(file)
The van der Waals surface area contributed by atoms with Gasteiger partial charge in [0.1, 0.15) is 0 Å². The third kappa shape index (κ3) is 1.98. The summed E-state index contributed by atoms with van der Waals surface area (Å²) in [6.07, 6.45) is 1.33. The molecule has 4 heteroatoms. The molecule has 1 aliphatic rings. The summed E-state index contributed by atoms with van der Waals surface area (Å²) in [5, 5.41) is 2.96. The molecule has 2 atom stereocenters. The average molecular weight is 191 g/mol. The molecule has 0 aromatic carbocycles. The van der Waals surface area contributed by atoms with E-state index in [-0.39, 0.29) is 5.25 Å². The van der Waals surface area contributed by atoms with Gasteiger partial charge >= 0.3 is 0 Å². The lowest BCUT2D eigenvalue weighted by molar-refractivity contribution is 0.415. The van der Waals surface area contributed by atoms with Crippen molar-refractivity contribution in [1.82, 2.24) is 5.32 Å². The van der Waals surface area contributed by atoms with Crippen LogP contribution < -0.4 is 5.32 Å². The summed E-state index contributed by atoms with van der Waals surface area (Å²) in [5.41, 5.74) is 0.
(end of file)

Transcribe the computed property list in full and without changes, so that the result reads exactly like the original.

The van der Waals surface area contributed by atoms with Gasteiger partial charge in [0.1, 0.15) is 0 Å². The third kappa shape index (κ3) is 1.98. The summed E-state index contributed by atoms with van der Waals surface area (Å²) in [6.07, 6.45) is 1.33. The molecule has 4 heteroatoms. The molecule has 1 aliphatic rings. The summed E-state index contributed by atoms with van der Waals surface area (Å²) in [5, 5.41) is 2.96. The molecule has 2 atom stereocenters. The average molecular weight is 191 g/mol. The molecule has 0 aromatic carbocycles. The van der Waals surface area contributed by atoms with E-state index in [-0.39, 0.29) is 5.25 Å². The van der Waals surface area contributed by atoms with Gasteiger partial charge >= 0.3 is 0 Å². The lowest BCUT2D eigenvalue weighted by molar-refractivity contribution is 0.415. The van der Waals surface area contributed by atoms with Crippen molar-refractivity contribution in [1.82, 2.24) is 5.32 Å². The van der Waals surface area contributed by atoms with Crippen LogP contribution < -0.4 is 5.32 Å². The summed E-state index contributed by atoms with van der Waals surface area (Å²) in [5.41, 5.74) is 0.